Eat Your Bleeding Heart Out

The day the B and B fire started in 2003, I actually saw the initial smoke plumes rising from within Mt. Jefferson Wilderness. A friend and I were traveling home after a day of mountain biking on the McKenzie River. We were headed east bound on Oregon State Highway 20 making our way down Santiam Pass. Eventually the the trees on the side of the highway gave way to a view and there they were, two single columns of smoke. One rising from Bear Butte which marks the boundary between the Warm Springs Indian Reservation from other claims and another coming from Booth Lake on the South end Mt. Jefferson Wilderness. The conditions were right and eventually those two smoke plumes joined into large fire complex that burned up nearly 100,000 acres of along the Cascade Crest. I called the fire in, along with several hundred other concerned citizens. We motored on to catch a BBQ and a Ben Harper show and the fire fell from my mind. Then, the fire grew larger.

There was no stopping it. After a century of forest management practices that excluded fire from the ecosystem the perfect scenario had been built for a large scale fire. Coincidentally, President W. Bush was scheduled for a Central Oregon stop when the fire began. The Secret Service had been roaming all over Deschutes and Jefferson County in their Black vehicles and helicopters. Local residents of the area reported observing a trio of Chinook military helicopters flying over the exact areas where the fires began. Rumors developed that somehow, President W. Bush was somehow behind the fires. Some say, it was engineered as theater  to embolden the Presidents agenda for forest management (The Healthy Forest Initiative). Whether this is true or not was never proven, but that did nothing to detract from the novelty of the conspiracy.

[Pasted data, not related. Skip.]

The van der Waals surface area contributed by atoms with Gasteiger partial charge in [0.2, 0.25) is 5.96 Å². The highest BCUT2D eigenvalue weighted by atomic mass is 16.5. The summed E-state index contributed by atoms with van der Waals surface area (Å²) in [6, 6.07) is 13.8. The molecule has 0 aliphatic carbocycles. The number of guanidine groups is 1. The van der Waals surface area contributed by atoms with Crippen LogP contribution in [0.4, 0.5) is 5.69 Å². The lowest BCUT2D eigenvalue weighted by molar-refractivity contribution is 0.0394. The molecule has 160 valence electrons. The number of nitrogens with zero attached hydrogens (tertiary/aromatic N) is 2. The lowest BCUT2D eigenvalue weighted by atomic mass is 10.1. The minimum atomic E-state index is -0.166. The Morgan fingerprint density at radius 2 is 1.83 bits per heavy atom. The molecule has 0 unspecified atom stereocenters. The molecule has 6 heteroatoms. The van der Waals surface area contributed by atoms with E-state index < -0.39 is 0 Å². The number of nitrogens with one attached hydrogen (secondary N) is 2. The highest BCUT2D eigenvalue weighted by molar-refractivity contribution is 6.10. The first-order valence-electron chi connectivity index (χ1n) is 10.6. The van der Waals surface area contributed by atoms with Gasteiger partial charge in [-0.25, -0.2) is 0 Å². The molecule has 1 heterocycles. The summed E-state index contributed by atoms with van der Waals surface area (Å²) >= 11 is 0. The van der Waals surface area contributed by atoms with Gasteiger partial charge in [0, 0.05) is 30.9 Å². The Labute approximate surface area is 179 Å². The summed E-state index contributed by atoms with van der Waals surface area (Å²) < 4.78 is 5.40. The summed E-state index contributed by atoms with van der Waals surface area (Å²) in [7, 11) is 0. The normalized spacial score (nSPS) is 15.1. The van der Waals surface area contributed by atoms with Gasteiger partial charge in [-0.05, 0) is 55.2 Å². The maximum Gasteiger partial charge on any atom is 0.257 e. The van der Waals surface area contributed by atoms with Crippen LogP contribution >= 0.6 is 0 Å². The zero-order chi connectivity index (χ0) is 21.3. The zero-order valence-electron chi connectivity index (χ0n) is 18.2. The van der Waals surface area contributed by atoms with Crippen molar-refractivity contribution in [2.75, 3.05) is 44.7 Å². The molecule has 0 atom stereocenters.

The B & B did its thing, leaving behind a changed landscape.

Mt. Jefferson Wilderness

Burnt wood in Mt. Jefferson Wilderness.

It was a great disturbance inspiring a new generation of life set upon a new stage. Silvered tree skeletons stand stoically recounting the story for passerby’s. Ceanothus, Bracken Fern, Bear Grass, Saplings and other starters flash their resilient green. Bobbing, floating and waving Bear Grass flower pods created an other worldly landscape. Summer heat radiated painting the atmosphere with sweet scents of the new forest community.

Mt. Jefferson Wilderness

South Mt. Jefferson Wilderness

Splashing through textures, colors and scents; a world of new beginnings surrounded me.